Announcements expected next week "will be welcomed" by the hospitality industry, the deputy first minister has said.
Michelle O'Neill told the BBC's Sunday Politics programme that Monday and Thursday would be "significant days".
"We want to keep giving people that wee bit more to try to get back to some semblance of normality," she said.
Ms O'Neill said she did not feel "any pressure whatsoever" from the Republic of Ireland's reopening.
It began a second phase of easing out of lockdown last weekend, and all travel restrictions are to be lifted by 29 June.
It has been reported that hairdressers will reopen there before the end of the month.
"There's other sectors out there that are now asking for an indicative date and I think it's important that we give them all indicative dates," said the Sinn Féin deputy leader.
'We don't want a second wave'
Ms O'Neill said the focus was also on trying to "avoid a second wave if we can".
"I want the hospitality to open up, but imagine if we were to open up now and have to shut everything down in four or six weeks?" she said.
"We're working our way through our plan gradually and incrementally. We're certainly in a good place, making positive steps forward, but we need to do it gradually."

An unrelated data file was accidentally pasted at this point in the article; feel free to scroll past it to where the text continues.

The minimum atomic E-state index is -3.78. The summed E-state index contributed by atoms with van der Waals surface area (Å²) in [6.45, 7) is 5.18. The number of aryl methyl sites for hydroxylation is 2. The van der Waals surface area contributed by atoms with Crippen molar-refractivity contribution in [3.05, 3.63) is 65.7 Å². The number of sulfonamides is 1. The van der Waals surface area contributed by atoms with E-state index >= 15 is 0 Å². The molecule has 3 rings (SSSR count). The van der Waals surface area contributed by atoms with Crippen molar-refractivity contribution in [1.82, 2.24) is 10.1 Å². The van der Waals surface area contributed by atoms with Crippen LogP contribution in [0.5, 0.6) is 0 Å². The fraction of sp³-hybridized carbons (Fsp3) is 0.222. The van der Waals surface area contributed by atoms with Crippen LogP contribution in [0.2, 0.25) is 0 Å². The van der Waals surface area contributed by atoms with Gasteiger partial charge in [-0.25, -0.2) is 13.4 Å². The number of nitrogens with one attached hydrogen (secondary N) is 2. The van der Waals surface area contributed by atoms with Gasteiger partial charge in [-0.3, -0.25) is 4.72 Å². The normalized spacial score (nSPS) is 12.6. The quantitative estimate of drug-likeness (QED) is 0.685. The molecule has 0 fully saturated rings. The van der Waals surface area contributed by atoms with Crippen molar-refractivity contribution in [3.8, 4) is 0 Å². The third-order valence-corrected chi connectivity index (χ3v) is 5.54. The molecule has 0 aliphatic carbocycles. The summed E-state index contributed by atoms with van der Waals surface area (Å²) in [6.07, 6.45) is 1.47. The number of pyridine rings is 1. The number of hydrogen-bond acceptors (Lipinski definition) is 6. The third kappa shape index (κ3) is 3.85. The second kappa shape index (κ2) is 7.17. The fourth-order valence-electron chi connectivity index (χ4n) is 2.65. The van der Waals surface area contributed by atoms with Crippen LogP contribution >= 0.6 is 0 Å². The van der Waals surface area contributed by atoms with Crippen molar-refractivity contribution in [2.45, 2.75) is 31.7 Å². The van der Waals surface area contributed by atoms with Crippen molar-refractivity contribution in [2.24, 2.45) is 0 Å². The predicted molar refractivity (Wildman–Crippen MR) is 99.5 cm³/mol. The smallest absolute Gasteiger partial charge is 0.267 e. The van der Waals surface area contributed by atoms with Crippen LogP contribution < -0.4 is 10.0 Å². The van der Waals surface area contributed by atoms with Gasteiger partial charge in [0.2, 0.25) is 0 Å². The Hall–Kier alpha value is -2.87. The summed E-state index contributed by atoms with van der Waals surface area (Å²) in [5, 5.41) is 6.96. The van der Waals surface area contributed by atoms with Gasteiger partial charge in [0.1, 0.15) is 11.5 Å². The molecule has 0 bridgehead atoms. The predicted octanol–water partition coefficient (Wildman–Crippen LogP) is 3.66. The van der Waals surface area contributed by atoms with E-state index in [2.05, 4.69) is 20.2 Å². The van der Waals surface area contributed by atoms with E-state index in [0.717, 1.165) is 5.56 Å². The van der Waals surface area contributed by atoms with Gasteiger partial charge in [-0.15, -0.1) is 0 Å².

The prospect of a change to the 2m (6ft) rule was also raised on the programme.
It has been the subject of growing debate in the UK over recent days, with Chancellor Rishi Sunak confirming on Sunday the government had commissioned a review into the rule.
Ms O'Neill said she is "open minded" on a possible reduction, but that any decision must be "guided by the scientific evidence and the medical evidence".
"In all of this, it's about balance, primacy has to be given to public health," she said.
She said she would "continue to keep all of these things under review".
'We can't have half a High Street'
Aodhán Connolly, director of the Northern Ireland Retail Consortium, cautioned the staggered reopening of businesses would create issues.
"The other side is that half a High Street open isn't really good enough to keep things sustained," he said.
"Because there is this symbiotic relationship, especially in Northern Ireland, between hospitality and leisure and retail.
"We are trying to get people to go into towns and spend their time as well as their money."
He added businesses were making efforts to adapt and would need to reach a "critical mass" of customers to be sustainable.